83rd Annual

Wednesday, 12 February 2003
QuikSCAT Satellite Comparisons with Near-Shore Buoy Wind Data off the US West Coast
Mark H. Pickett, NOAA/Pacific Fisheries Environmental Laboratory, Pacific Grove, CA; and W. Tang, L. K. Rosenfeld, and C. H. Wash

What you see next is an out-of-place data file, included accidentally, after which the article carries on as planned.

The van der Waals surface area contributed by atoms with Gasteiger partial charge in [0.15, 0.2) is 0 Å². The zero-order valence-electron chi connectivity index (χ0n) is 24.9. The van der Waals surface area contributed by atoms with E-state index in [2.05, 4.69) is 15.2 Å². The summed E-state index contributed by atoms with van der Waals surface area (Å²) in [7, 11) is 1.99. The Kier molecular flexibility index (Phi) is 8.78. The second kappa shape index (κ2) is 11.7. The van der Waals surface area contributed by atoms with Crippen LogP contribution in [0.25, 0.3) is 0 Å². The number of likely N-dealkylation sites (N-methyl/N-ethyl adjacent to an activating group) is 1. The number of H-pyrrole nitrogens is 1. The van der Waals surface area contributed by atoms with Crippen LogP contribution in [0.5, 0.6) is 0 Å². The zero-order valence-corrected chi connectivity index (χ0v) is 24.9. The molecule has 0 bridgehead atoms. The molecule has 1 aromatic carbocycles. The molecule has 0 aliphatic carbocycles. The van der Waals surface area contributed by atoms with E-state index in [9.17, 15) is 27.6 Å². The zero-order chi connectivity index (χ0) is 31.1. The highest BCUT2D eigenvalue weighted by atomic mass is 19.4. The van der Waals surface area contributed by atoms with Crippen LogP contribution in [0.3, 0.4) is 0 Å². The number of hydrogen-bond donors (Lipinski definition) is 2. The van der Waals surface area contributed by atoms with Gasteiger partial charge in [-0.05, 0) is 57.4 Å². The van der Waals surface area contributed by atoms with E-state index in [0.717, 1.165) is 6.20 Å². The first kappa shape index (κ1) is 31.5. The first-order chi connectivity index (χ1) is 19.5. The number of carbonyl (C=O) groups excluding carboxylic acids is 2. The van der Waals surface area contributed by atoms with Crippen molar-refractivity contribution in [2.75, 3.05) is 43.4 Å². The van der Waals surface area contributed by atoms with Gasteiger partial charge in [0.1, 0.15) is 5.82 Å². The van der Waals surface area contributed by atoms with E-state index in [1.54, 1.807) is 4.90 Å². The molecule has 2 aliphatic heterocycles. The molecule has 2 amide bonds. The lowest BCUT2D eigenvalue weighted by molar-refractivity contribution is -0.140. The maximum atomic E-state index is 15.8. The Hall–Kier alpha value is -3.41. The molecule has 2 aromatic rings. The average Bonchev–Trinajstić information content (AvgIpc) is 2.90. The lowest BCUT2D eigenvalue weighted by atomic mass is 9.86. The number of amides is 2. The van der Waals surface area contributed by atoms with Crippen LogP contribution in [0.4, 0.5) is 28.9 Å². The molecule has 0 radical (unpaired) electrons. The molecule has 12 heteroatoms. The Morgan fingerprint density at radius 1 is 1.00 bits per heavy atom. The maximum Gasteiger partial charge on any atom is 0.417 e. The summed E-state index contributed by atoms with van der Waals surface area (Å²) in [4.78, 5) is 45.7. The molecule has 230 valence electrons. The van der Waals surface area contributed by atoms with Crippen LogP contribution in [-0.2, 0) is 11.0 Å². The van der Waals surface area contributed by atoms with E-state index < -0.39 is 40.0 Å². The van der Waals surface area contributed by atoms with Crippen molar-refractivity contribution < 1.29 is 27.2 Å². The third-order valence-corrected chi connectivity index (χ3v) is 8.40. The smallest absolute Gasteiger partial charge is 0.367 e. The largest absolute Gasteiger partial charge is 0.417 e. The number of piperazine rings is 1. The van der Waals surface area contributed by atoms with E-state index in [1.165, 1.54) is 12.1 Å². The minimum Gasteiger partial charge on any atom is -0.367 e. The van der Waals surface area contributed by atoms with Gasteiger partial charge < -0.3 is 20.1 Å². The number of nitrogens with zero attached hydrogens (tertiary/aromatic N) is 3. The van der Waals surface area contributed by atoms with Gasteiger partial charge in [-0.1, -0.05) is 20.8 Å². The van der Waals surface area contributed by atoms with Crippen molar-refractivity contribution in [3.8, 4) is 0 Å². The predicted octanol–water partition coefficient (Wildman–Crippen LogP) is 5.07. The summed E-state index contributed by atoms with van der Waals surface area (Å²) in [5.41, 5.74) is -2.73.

To determine the accuracy of near-shore QuikSCAT satellite derived winds, we compared wind observations from three of the satellite’s multiple data sets (scientifically-processed swath, gridded near-real-time, and gridded science) to 12 near-shore and three offshore US west coast buoys. We used satellite observations from August 1999 to December 2000 that were within 25 km and 30 minutes of each buoy. Our comparisons showed that satellite-buoy differences near shore were larger than those offshore for all three data sets. Editing satellite data by discarding observations recorded in rain and those with wind speeds less than 6 m/s, improved the relative accuracy of all three data sets. After editing, the RMS differences (satellite minus buoy) for the 12 near-shore buoys were 1.3 m/s and 26 degrees for swath data, 3.2 m/s and 45 degrees for gridded near-real-time data, and 3.1 m/s and 41 degrees for gridded science data. The RMS differences for the three offshore buoys were 1.0 m/s and 15 degrees for swath data, 2.7 m/s and 42 degrees for gridded near-real-time data, and 2.5 m/s and 41 degrees for gridded science data. Although the satellite’s wind observations near shore do not match buoy observations as closely as those offshore, we believe that QuikSCAT swath wind data are sufficiently accurate for many near-shore studies.

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